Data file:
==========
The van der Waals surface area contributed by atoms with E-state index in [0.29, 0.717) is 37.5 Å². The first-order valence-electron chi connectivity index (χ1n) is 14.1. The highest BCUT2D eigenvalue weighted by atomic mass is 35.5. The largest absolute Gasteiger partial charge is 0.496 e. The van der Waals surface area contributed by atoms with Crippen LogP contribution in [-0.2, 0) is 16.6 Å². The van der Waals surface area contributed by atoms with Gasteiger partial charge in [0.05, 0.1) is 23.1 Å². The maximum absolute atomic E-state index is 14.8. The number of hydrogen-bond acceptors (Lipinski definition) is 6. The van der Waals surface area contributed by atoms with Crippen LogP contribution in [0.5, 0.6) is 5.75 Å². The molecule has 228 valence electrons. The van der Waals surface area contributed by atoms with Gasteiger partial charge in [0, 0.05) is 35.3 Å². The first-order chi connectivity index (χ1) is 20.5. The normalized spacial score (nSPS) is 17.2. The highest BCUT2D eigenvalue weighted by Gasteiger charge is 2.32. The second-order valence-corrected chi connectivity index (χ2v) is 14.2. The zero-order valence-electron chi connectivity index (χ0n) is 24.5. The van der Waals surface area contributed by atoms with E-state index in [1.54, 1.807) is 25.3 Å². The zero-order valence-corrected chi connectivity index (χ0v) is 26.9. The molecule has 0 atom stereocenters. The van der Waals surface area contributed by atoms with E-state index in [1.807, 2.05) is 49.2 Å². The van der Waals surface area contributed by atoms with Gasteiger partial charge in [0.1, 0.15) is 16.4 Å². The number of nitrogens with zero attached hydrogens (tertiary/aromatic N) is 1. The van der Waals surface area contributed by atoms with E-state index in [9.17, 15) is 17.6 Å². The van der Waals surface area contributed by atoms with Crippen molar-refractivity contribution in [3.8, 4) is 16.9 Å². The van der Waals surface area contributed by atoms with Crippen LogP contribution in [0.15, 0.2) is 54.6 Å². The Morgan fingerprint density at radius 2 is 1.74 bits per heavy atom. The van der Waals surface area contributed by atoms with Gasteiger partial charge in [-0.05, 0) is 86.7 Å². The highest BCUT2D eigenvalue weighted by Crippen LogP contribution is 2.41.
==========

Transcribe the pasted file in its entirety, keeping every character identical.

The van der Waals surface area contributed by atoms with E-state index in [0.29, 0.717) is 37.5 Å². The first-order valence-electron chi connectivity index (χ1n) is 14.1. The highest BCUT2D eigenvalue weighted by atomic mass is 35.5. The largest absolute Gasteiger partial charge is 0.496 e. The van der Waals surface area contributed by atoms with Crippen LogP contribution in [-0.2, 0) is 16.6 Å². The van der Waals surface area contributed by atoms with Gasteiger partial charge in [0.05, 0.1) is 23.1 Å². The maximum absolute atomic E-state index is 14.8. The number of hydrogen-bond acceptors (Lipinski definition) is 6. The van der Waals surface area contributed by atoms with Crippen LogP contribution in [0.5, 0.6) is 5.75 Å². The molecule has 228 valence electrons. The van der Waals surface area contributed by atoms with Gasteiger partial charge in [0, 0.05) is 35.3 Å². The first-order chi connectivity index (χ1) is 20.5. The normalized spacial score (nSPS) is 17.2. The highest BCUT2D eigenvalue weighted by Gasteiger charge is 2.32. The second-order valence-corrected chi connectivity index (χ2v) is 14.2. The zero-order valence-electron chi connectivity index (χ0n) is 24.5. The van der Waals surface area contributed by atoms with E-state index in [1.54, 1.807) is 25.3 Å². The zero-order valence-corrected chi connectivity index (χ0v) is 26.9. The molecule has 0 atom stereocenters. The van der Waals surface area contributed by atoms with E-state index in [1.807, 2.05) is 49.2 Å². The van der Waals surface area contributed by atoms with Gasteiger partial charge in [0.1, 0.15) is 16.4 Å². The number of nitrogens with zero attached hydrogens (tertiary/aromatic N) is 1. The van der Waals surface area contributed by atoms with E-state index in [9.17, 15) is 17.6 Å². The van der Waals surface area contributed by atoms with Crippen molar-refractivity contribution in [3.8, 4) is 16.9 Å². The van der Waals surface area contributed by atoms with Crippen LogP contribution in [0.15, 0.2) is 54.6 Å². The Morgan fingerprint density at radius 2 is 1.74 bits per heavy atom. The van der Waals surface area contributed by atoms with Gasteiger partial charge in [-0.05, 0) is 86.7 Å². The highest BCUT2D eigenvalue weighted by Crippen LogP contribution is 2.41.